Tao of Stieb: It’s complicated, but this is why the MLB All-Star Game matters

American League's Vladimir Guerrero Jr., of the Toronto Blue Jays, holds his trophy surrounded by teammates after winning the MLB All-Star baseball Home Run Derby in Seattle, Monday, July 10, 2023. (AP)

TORONTO – Somewhere along the way, amongst the heaps of data and video and analysis of all manner of minutiae, the predominant outlook of baseball fans toward the game changed from romantic to pedantic.

Not that a bit of pedantry – if tempered with good humour and genuine curiosity – is necessarily a bad thing. Over the past 30 years, it has changed the way that fans observe and understand, and mostly for the better.

But at times, cold-eyed scrutiny occasionally diminishes the fun of the game. As analysis replaces narrative, what is valued about baseball is not what you feel about the game, but what you can prove. And maybe more to the point, what you can monetize.

A place where this rational approach to the game and its history and traditions come into a degree of conflict is at the annual All-Star Game, both in the lead up to the game and the structure of the week itself.

At its core, there is the game, an “exhibition.” This is a term that, at times, gets used to diminish whatever importance could ever get applied to the contest. From the purely rational point of view, the game doesn’t count, and the points and stats don’t really matter. It is, in this way, meaningless.

But there is more than one way to understand the game. There is meaning derived from analysis, and meaning ascribed through the history of the game. Not just the boxscore or the Baseball Savant readings of Tuesday’s contest, but the contextualization of the moment into the long chronicle of baseball events.

Undeniably, the game has its flaws. Sometimes the fans pack the ballot box, pick the wrong starters and skew the perception of who is deserving of recognition. Although, perhaps due to the widespread understanding of the analysis of the game, fans in recent years have generally voted in a respectful slate of hitters into the mid-season classic.

The teams are also not selected purely to pick the best of the best players to field the best team, but also to ensure representation by all MLB teams. Some players get off to a hot start, and six good and timely weeks of baseball suddenly see them getting the nod. Or other players make the roster simply because there is no one on their team who is having a good season, or because there is a need for a representative who plays a certain position. Each year, the rosters contain a number of these aberrations and historical anomalies.

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And thus, the game is also not managed strictly to win, but rather to ensure that the greatest number of players get their opportunity to take the field.

A key moment in feeding the cynicism around the All-Star Game was the 2002 edition, in which the deficiencies of how the game can be managed were taken to an absurd degree, leaving both teams without enough pitching to see the game through to its conclusion. The image of then-commissioner Bud Selig convening with on-field staff to decide that the game would end in a tie, amongst fans chanting “Let them play!”, remains a low point in the game’s history.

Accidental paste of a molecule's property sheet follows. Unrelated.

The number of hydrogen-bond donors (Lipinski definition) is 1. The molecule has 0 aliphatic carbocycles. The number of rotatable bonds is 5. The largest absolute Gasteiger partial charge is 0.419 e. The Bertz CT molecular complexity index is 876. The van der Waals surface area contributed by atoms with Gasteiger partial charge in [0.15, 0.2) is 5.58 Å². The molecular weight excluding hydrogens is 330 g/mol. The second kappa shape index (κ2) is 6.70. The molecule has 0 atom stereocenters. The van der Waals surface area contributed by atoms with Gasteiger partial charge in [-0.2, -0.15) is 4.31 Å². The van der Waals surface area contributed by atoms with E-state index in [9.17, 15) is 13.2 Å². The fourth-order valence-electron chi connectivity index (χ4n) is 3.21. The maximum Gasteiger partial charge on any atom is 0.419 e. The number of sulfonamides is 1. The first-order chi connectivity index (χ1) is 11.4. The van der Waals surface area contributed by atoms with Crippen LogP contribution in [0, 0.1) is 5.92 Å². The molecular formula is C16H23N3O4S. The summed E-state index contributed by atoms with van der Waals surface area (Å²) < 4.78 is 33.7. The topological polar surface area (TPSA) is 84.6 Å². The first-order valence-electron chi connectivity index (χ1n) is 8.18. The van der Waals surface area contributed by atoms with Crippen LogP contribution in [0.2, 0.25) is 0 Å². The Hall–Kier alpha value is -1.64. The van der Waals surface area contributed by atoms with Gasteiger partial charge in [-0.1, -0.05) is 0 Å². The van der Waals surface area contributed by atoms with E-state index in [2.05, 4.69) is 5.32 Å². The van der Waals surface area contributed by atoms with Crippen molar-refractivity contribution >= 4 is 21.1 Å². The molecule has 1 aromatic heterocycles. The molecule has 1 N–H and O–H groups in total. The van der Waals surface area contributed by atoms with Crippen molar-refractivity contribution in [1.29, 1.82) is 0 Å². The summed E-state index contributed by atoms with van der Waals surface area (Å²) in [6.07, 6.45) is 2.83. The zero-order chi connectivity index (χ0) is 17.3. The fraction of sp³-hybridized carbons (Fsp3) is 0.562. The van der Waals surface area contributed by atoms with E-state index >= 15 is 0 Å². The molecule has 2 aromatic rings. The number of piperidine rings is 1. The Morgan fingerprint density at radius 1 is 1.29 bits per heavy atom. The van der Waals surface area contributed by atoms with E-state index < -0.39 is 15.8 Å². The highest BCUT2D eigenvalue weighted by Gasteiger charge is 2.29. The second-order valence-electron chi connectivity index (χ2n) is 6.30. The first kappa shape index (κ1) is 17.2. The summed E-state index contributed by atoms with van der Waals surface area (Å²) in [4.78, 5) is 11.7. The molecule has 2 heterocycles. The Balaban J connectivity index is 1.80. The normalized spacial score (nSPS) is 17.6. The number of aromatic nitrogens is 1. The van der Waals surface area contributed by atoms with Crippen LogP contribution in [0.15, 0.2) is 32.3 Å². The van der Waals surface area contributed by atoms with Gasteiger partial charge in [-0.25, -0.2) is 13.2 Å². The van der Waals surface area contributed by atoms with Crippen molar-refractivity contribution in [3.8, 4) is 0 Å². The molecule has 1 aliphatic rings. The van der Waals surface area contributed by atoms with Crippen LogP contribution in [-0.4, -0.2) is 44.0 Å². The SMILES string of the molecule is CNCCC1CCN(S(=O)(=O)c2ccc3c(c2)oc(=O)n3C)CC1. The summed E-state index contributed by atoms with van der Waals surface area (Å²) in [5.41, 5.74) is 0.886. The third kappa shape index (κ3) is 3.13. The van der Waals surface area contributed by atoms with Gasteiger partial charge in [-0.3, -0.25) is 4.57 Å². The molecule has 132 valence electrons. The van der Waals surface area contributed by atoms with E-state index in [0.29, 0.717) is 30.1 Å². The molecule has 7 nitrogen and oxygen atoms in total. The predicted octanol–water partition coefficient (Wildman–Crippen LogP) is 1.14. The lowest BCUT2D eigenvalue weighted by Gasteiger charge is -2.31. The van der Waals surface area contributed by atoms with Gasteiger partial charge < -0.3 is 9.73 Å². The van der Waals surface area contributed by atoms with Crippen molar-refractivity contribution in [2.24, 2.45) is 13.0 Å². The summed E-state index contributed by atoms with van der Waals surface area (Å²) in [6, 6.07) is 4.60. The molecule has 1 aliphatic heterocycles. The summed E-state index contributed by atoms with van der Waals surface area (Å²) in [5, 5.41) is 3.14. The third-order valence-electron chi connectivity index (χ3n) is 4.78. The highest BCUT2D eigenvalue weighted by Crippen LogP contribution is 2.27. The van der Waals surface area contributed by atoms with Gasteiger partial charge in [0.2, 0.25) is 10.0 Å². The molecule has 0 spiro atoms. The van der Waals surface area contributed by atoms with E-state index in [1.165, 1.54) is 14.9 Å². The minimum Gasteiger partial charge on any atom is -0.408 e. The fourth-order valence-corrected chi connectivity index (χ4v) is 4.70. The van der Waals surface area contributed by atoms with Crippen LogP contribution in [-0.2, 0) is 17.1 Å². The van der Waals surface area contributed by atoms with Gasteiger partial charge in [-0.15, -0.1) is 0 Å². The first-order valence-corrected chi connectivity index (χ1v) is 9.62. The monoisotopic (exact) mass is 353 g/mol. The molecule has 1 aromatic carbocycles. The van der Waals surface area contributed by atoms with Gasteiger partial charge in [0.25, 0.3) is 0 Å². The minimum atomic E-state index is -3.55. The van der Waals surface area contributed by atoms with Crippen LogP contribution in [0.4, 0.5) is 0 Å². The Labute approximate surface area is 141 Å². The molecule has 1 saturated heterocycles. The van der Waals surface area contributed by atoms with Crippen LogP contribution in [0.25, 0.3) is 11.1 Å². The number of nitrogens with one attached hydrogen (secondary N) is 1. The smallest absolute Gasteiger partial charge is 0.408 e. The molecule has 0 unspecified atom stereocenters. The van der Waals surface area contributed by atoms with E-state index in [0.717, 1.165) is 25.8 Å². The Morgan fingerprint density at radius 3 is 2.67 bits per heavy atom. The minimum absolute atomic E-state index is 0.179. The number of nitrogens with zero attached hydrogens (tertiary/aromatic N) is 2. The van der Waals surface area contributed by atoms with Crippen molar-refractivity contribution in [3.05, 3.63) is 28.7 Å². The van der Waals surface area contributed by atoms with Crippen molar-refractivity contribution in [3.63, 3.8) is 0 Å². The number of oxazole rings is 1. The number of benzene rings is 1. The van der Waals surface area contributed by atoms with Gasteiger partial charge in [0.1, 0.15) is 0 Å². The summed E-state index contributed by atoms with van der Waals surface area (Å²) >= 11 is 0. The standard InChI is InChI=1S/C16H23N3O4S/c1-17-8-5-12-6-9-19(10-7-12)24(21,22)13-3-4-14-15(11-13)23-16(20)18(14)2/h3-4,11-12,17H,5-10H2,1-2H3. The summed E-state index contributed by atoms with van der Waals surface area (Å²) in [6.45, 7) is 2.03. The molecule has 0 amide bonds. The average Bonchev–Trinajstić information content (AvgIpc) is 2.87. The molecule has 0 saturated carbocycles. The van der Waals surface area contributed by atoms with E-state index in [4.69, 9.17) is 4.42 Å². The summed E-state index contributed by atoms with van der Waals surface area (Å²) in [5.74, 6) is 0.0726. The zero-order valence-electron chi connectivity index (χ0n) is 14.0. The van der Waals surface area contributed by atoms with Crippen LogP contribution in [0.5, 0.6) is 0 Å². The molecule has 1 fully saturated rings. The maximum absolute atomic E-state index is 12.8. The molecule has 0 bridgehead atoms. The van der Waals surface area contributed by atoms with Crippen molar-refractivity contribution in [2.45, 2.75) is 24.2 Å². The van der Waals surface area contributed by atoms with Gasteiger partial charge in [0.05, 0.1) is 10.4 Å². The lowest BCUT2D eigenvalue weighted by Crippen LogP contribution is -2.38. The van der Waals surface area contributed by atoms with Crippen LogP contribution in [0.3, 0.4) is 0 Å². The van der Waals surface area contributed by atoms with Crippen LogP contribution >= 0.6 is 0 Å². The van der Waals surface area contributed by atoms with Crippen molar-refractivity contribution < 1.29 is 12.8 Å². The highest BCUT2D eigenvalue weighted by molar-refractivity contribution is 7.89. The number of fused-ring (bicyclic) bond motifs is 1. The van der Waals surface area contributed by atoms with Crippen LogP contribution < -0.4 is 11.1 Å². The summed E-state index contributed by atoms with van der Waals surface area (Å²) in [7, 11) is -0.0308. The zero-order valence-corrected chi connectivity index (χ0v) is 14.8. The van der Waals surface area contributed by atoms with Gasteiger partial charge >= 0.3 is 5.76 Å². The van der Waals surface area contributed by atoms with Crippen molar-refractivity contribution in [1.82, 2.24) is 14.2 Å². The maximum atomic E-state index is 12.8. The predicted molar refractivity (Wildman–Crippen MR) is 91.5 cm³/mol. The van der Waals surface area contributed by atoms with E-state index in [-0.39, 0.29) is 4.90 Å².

And even more so, the ill-considered subsequent decision to make the game “count” by having it decide home field advantage in the World Series, as some sort of corrective for the slew of poor decisions in the previous game.

But for all this quibbling and picking of nits, and even though the All-Star Game doesn’t matter, it still retains plenty of meaning.

It certainly matters for the players. Over the past week, we’ve seen countless videos of players being informed that they were selected to play in the game, and while we can’t precisely quantify what those smiles and tears meant, it’s clear that in the context of a player’s long journey – and sometimes short career – in baseball, this is consequential.

It matters to the fans as well. To see the players from the teams that they support throughout the season make the squad, and also to see some of their favourite players around the league participate. A funny aspect of the propensity to carp over the All-Star “snubs” each season is that most of those snubbed players end up on the roster within days. Even though the game might not matter, it’s clear that fans still care.

And once the game begins, there is no other exhibition that can compare to baseball’s. Despite all manner of format tweaking, hockey and basketball’s All-Star Games have become dreary and unwatchable in recent years.

But once the first hitter steps into the batter’s box and the starting pitcher stares in at him on Tuesday, there’s no faking baseball. There’s no playing at half speed. Every pitch is competitive and every ball in play is played to attain the best possible conclusion. The game’s best players – or a pretty reasonable approximation thereof – play like the game’s best players. And if you’re a baseball fan, that’s still pretty compelling.

And though the game doesn’t hold the same level of drama as a pennant chase or a playoff game, there are still an abundance of memorable moments that fans carry with them from decades of All-Star Games. Fred Lynn’s 1983 grand slam off Atlee Hammaker, sparking the American League’s rare win. Cal Ripken Jr.’s swan song home run of Chan-ho Park. Vladimir Guerrero Jr.’s tape measure shot in Colorado in 2021.

The All-Star Game may be inconsequential to the standings and the leaderboards in 2023, but there’s a very good chance that something truly memorable – and historical – will happen on Tuesday.

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